10694Re: THOUGHTS ON HELMINTHIC THERAPY AND A RARE DISEASE CALLED MASTOCYTOSIS
- Jul 29, 2014
Sorry for the delay in responding, I don’t read the forum as often as I once did.
In short, I made my own diagnosis, but in truth I have to partially credit a very knowledgeable medical friend who shall remain nameless, but who raised the possibility nearly 4 years ago as a “differential diagnosis” after I eradicated HT. However, all the dots did not quite connect then, and the clinical picture did not become apparent until over time, I grew much worse.
I was very ill in December 2013. I went to the emergency room after developing severe chest pain, dizziness, and while there, discovered that I was also experiencing crashing blood pressure. Only then did the picture become much clearer. Unfortunately the work-up they did that night was for a heart attack, and I was sent home with advice to follow up with various doctors, which got me nowhere. One kind MD suggested my problem was “stress.” (!) I don’t know why multiple MDs ignored the obvious, my abnormal vital signs (low BP, pulse).
I happened to attend a medical ed program on anaphylaxis in January 2014, and I made the connection when the speaker touched on mastocytosis. A combination of eating chocolate, having a glass of wine and taking an NSAID all on the same day may have pushed my body right over the edge. It’s possible that I was having an attack of what’s called Kounis syndrome, a heart condition related to mastocytosis, but we will never know.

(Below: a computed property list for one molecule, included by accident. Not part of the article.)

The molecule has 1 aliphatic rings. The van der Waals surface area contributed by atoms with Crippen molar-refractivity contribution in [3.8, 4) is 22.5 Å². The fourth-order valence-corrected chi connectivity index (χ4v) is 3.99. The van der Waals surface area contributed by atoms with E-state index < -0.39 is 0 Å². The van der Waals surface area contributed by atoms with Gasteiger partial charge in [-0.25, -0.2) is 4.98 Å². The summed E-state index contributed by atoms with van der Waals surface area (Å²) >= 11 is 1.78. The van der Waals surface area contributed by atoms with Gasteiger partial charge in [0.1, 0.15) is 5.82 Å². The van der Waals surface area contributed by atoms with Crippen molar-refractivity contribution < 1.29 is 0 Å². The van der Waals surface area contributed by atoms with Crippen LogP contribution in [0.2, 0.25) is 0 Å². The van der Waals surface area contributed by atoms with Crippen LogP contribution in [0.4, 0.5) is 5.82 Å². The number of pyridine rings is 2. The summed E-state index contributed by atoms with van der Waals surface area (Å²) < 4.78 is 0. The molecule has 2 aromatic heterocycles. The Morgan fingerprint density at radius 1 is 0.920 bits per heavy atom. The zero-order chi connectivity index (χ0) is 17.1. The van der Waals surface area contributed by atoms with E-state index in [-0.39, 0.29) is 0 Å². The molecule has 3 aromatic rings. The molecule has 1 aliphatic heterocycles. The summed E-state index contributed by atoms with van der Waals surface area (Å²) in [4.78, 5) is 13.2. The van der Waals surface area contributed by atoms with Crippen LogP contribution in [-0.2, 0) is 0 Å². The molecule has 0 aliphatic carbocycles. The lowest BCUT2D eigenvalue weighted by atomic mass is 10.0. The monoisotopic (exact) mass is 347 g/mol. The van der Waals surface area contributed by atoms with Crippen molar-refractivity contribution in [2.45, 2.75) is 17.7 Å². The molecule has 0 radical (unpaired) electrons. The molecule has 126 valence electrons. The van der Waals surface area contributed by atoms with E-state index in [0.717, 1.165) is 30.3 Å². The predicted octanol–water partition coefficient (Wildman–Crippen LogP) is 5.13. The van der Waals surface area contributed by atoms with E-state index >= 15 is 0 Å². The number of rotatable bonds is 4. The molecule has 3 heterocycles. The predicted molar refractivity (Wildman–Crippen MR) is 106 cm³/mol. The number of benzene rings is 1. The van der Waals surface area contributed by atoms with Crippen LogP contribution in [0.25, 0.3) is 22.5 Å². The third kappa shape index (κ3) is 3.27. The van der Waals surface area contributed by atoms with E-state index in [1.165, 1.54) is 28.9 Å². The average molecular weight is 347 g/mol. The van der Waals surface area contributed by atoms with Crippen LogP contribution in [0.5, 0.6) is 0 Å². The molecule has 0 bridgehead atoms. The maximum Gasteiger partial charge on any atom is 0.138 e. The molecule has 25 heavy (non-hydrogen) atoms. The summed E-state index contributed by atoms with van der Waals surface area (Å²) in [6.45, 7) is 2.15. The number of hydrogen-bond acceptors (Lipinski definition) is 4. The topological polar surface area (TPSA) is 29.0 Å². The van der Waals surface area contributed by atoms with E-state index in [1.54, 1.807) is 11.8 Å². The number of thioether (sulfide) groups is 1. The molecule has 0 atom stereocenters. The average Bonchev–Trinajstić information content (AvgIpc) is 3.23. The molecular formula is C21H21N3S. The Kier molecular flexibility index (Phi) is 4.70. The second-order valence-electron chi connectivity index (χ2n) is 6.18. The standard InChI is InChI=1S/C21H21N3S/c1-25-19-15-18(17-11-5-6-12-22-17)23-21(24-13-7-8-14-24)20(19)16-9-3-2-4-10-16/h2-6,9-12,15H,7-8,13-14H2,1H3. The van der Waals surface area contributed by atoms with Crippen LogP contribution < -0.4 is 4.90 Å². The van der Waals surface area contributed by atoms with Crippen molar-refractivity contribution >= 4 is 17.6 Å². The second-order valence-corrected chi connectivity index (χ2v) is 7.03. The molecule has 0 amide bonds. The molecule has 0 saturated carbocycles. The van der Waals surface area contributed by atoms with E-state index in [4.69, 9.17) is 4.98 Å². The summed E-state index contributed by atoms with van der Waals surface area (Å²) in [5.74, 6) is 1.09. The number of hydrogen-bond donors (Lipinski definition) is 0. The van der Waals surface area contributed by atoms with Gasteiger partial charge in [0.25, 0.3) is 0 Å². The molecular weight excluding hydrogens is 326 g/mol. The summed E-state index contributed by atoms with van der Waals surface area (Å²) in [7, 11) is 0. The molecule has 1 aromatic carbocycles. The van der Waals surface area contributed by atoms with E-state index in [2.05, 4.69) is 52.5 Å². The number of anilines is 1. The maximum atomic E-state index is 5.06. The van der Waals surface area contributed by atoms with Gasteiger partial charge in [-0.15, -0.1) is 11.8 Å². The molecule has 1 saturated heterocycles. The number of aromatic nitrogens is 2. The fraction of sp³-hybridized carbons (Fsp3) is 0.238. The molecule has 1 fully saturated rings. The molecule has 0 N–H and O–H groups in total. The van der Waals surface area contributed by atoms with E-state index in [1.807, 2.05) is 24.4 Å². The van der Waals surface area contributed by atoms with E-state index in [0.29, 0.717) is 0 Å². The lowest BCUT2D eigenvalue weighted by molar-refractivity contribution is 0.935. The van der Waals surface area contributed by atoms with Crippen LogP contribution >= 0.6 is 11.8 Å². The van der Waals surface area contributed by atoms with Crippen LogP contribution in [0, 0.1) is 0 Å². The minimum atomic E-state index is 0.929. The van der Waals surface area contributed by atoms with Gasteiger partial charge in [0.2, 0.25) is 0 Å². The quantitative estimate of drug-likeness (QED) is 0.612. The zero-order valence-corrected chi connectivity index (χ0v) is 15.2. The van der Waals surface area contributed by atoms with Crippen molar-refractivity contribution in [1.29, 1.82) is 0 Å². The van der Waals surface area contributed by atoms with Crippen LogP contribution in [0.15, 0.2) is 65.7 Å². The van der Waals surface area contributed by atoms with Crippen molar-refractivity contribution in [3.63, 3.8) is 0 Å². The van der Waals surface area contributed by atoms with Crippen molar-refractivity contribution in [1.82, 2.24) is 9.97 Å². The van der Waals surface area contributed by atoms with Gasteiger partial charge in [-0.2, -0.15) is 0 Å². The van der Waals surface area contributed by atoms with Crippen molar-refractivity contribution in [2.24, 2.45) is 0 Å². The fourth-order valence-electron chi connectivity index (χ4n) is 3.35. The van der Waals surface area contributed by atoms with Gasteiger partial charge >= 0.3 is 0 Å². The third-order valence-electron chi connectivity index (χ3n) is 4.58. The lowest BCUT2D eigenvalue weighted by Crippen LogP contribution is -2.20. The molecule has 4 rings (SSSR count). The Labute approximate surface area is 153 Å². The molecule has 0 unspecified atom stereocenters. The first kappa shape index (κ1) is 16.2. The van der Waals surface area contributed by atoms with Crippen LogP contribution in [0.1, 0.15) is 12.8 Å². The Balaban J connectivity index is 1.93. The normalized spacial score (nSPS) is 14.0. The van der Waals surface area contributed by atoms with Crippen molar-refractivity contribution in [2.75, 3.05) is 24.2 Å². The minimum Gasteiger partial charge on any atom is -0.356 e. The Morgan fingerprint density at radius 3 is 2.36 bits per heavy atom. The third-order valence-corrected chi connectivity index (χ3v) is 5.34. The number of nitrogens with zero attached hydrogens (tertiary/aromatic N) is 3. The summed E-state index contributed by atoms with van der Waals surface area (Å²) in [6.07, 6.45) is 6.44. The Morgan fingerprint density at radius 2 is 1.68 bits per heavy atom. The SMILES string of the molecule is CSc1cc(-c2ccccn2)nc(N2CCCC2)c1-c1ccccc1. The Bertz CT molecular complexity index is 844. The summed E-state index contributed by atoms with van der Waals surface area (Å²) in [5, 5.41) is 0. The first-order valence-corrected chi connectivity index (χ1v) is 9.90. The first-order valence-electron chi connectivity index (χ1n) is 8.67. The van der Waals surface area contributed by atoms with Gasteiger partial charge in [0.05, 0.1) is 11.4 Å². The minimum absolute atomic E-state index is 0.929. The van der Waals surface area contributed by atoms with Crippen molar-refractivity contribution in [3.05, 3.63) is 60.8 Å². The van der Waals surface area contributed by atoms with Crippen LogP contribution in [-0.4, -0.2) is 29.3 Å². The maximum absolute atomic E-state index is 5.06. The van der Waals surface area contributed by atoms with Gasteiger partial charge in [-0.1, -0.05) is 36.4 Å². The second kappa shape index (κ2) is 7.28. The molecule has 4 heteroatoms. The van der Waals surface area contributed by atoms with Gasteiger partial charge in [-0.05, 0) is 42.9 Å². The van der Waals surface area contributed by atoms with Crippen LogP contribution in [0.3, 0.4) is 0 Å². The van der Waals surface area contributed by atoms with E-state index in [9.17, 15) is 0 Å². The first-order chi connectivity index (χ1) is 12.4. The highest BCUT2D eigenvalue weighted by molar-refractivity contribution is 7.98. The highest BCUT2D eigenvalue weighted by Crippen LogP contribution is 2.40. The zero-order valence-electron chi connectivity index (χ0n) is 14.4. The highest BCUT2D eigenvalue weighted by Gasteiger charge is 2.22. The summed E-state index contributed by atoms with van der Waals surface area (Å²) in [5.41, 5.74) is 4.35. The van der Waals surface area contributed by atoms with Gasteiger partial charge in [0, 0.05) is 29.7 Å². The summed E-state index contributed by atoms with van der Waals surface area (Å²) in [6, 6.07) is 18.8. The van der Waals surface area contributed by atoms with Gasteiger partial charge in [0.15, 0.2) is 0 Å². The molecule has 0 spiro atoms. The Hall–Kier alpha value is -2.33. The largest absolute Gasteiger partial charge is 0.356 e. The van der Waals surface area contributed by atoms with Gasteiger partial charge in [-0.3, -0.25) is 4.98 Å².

I saw an immunologist in February, but as I did not exactly fit the classic picture, I was told it probably wasn’t mastocytosis—but knowledge is power. I had already read extensively about mastocytosis, and learned that there are all kinds of presentations of this disease; some are very unusual. So I reached out to a national expert for a general opinion. After he responded, with his permission, I presented his email to my local immunologist and demanded to be tested (blood, urine, and when those were positive, a bone marrow biopsy). Because of the evidence of a mast cell disorder, I received a referral to the Mast Cell Clinic at Brigham & Women’s Hospital, Boston.
One institution missed the bone marrow diagnosis completely. I’m told by my new doctor, who is a mast cell expert, that this is all too common— apparently the disease is hard for pathologists to recognize as it is very rare. On his advice, I had my bone marrow slides sent to the Mast Cell Clinic where they made the final diagnosis.
So getting a diagnosis can be very difficult. Depending on where you live, I would inquire of one of the non-profit mastocytosis groups to find a doctor in your area.
I can’t say I really feel better physically, but knowing has marginally improved my state of mind, and I now know what to think about and look for related to my disease. I’m told that familial (family-related) cases are very rare amongst this rare disease, but they do happen.
Here are a couple of non-profits that have been helpful to me:
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